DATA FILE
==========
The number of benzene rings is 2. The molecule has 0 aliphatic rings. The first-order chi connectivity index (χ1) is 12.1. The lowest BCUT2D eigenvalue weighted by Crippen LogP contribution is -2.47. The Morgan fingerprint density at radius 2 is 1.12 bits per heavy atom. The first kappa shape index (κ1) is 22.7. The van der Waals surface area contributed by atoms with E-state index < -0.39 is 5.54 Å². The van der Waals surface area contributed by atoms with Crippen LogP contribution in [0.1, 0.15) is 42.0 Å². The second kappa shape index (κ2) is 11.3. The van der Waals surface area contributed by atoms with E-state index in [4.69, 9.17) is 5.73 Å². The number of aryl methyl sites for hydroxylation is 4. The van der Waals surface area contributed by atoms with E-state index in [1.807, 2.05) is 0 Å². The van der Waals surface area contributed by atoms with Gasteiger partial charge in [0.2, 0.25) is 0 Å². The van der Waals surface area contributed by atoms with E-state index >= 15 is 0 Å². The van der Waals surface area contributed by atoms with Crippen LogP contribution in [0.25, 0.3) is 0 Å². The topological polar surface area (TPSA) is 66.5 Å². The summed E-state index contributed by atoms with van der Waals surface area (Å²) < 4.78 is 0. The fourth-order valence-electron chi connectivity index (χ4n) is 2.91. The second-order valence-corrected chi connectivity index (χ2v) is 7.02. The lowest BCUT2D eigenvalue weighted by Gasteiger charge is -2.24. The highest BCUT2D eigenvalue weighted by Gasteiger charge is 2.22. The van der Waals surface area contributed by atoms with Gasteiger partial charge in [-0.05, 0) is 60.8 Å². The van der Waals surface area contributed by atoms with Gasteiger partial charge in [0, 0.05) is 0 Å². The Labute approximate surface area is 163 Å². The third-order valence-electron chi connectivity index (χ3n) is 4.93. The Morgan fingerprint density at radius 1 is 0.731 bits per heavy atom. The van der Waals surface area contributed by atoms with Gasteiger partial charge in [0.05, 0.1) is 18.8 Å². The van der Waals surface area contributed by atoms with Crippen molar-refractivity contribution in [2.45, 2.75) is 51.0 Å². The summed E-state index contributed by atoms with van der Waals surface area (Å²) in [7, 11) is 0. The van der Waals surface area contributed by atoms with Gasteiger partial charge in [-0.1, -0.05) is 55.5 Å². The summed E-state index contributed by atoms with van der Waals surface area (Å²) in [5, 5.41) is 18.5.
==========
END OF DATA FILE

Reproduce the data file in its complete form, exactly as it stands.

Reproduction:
The number of benzene rings is 2. The molecule has 0 aliphatic rings. The first-order chi connectivity index (χ1) is 12.1. The lowest BCUT2D eigenvalue weighted by Crippen LogP contribution is -2.47. The Morgan fingerprint density at radius 2 is 1.12 bits per heavy atom. The first kappa shape index (κ1) is 22.7. The van der Waals surface area contributed by atoms with E-state index < -0.39 is 5.54 Å². The van der Waals surface area contributed by atoms with Crippen LogP contribution in [0.1, 0.15) is 42.0 Å². The second kappa shape index (κ2) is 11.3. The van der Waals surface area contributed by atoms with E-state index in [4.69, 9.17) is 5.73 Å². The number of aryl methyl sites for hydroxylation is 4. The van der Waals surface area contributed by atoms with E-state index in [1.807, 2.05) is 0 Å². The van der Waals surface area contributed by atoms with Gasteiger partial charge in [0.2, 0.25) is 0 Å². The van der Waals surface area contributed by atoms with E-state index >= 15 is 0 Å². The van der Waals surface area contributed by atoms with Crippen LogP contribution in [0.25, 0.3) is 0 Å². The topological polar surface area (TPSA) is 66.5 Å². The summed E-state index contributed by atoms with van der Waals surface area (Å²) < 4.78 is 0. The fourth-order valence-electron chi connectivity index (χ4n) is 2.91. The second-order valence-corrected chi connectivity index (χ2v) is 7.02. The lowest BCUT2D eigenvalue weighted by Gasteiger charge is -2.24. The highest BCUT2D eigenvalue weighted by Gasteiger charge is 2.22. The van der Waals surface area contributed by atoms with Gasteiger partial charge in [-0.05, 0) is 60.8 Å². The van der Waals surface area contributed by atoms with Gasteiger partial charge in [0, 0.05) is 0 Å². The Labute approximate surface area is 163 Å². The third-order valence-electron chi connectivity index (χ3n) is 4.93. The Morgan fingerprint density at radius 1 is 0.731 bits per heavy atom. The van der Waals surface area contributed by atoms with Gasteiger partial charge in [0.05, 0.1) is 18.8 Å². The van der Waals surface area contributed by atoms with Crippen molar-refractivity contribution in [2.45, 2.75) is 51.0 Å². The summed E-state index contributed by atoms with van der Waals surface area (Å²) in [7, 11) is 0. The van der Waals surface area contributed by atoms with Gasteiger partial charge in [-0.1, -0.05) is 55.5 Å². The summed E-state index contributed by atoms with van der Waals surface area (Å²) in [5, 5.41) is 18.5.